Medal Of Honor: Frontline – This game’s ancient. It did however teach me a rather in-depth knowledge of Holland’s part in the end of the Second World War. I’m pretty sure the real Nijmegen Bridge and Arnhem are nothing like as shown here (quite a few decades have passed!) but it will still feel like visiting a childhood haunt.

Aside from visiting moments from my game-orientated childhood, I will be stopping at Eindhoven and The Hague to visit my friends there. These locations are the start and end of my journey respectively. I know virtually nothing about either location, aside from the fact that the ‘Hook of Holland’ near The Hague is where I will get my ferry home. I will fly out to Eindhoven from here, work my way back to the shore doing a city a day, and ‘ferry it’ back to England.

Despite celebrating graduation and re-uniting with old friends, there are several other things I want to do during my time in The Netherlands:

1. Develop An Appetite

I don’t think I know a single Dutch dish. I can cook, but I don’t think I’ve ever cooked anything from The Netherlands. When I return home, I want one dish where I can go ‘yes, that tasted awesome – I want to cook that!’ (after returning from Spain, The Netherlands has a lot to live up to!)

2. Revisit ‘La Madonna’

During my last visit to Amsterdam eleven years ago, my mum and I took refuge not once, but twice in the same day (unusual for us) at a restaurant called La Madonna. It was the first time I’d ever had onion soup, and despite being an Italian restaurant, it is something of a cherished memory of Amsterdam for me. I want to go there again and see if the food is as great as I remember it!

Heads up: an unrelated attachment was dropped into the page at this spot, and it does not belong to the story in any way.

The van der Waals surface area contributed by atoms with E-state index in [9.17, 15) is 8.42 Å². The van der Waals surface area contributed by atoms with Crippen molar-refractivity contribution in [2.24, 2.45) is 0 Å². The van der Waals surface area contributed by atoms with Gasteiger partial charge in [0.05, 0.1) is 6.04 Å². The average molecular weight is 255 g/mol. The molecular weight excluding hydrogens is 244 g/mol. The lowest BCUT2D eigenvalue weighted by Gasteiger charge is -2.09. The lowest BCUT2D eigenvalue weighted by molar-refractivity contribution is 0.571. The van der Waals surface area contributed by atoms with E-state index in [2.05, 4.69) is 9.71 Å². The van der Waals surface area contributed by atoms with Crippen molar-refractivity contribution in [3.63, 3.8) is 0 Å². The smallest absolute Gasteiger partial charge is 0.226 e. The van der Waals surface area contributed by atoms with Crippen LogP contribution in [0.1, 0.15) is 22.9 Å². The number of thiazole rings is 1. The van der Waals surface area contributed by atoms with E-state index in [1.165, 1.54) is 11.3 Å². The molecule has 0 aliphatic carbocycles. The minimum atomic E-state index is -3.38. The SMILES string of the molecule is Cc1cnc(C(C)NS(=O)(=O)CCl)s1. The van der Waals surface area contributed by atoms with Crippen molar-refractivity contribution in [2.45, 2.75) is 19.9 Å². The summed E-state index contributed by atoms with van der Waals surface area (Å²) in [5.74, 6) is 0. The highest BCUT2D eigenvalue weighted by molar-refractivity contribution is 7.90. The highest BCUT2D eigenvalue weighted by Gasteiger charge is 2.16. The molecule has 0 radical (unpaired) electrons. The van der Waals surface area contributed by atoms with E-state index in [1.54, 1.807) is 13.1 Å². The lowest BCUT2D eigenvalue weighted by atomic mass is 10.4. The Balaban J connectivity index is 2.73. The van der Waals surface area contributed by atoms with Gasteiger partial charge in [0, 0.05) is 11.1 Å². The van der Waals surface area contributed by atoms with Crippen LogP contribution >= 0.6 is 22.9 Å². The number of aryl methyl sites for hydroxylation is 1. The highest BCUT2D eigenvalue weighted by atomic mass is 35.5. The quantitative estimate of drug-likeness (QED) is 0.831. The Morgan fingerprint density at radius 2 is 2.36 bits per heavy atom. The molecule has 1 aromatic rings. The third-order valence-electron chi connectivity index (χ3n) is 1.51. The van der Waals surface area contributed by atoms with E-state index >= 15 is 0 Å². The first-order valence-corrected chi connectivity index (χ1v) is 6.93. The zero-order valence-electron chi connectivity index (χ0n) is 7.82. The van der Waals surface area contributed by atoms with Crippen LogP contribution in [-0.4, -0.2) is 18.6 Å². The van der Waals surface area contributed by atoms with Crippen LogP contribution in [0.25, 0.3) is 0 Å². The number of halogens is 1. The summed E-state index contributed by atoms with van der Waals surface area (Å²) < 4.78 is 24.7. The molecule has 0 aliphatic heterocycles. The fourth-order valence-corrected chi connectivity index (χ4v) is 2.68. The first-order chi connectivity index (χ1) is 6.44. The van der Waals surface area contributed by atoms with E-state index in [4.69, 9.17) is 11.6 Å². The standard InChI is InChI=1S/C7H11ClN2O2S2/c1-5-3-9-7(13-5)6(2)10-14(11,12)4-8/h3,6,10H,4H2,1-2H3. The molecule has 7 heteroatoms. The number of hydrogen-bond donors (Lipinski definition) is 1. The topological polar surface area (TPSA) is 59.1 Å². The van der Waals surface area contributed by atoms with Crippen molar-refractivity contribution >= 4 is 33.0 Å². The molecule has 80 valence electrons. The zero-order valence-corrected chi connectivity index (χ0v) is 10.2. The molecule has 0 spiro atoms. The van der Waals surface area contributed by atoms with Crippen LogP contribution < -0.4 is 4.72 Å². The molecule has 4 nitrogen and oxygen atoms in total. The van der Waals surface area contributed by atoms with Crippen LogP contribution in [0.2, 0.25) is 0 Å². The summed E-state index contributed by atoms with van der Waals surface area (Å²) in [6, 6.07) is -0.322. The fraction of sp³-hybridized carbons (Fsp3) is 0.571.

3. Learn Some Dutch

I’ll probably do this before I go, though I’m sure it will be almost impossibly to come away from this journey without learning at least five words in Dutch. The thing here is that I’m currently learning latin languages, so the change in dialect will be something of a culture shock. As long as I can navigate the train stations, I should be okay!

4. Check Out The Diamonds

Amsterdam is not only known for vices that are illegal everywhere else – ‘wealth’ is a big factor in play as well. Apparently there is a diamond museum somewhere around the city centre, along with a Van Gogh museum, and a Rembrandt one. I can’t promise I’m going to see everything in my one-day stay there, but hopefully I’ll get to see a glimpse of at least one of them!

5. Find A Windmill

There’s a lot of cities on my list, and most of the countryside that I’ll be seeing will be out a train window. If, however, I get the chance to hang around a rural windmill for a little while, I’m taking it! (Yes, I know we have one in Nottingham… but it’s not a Dutch windmill is it?)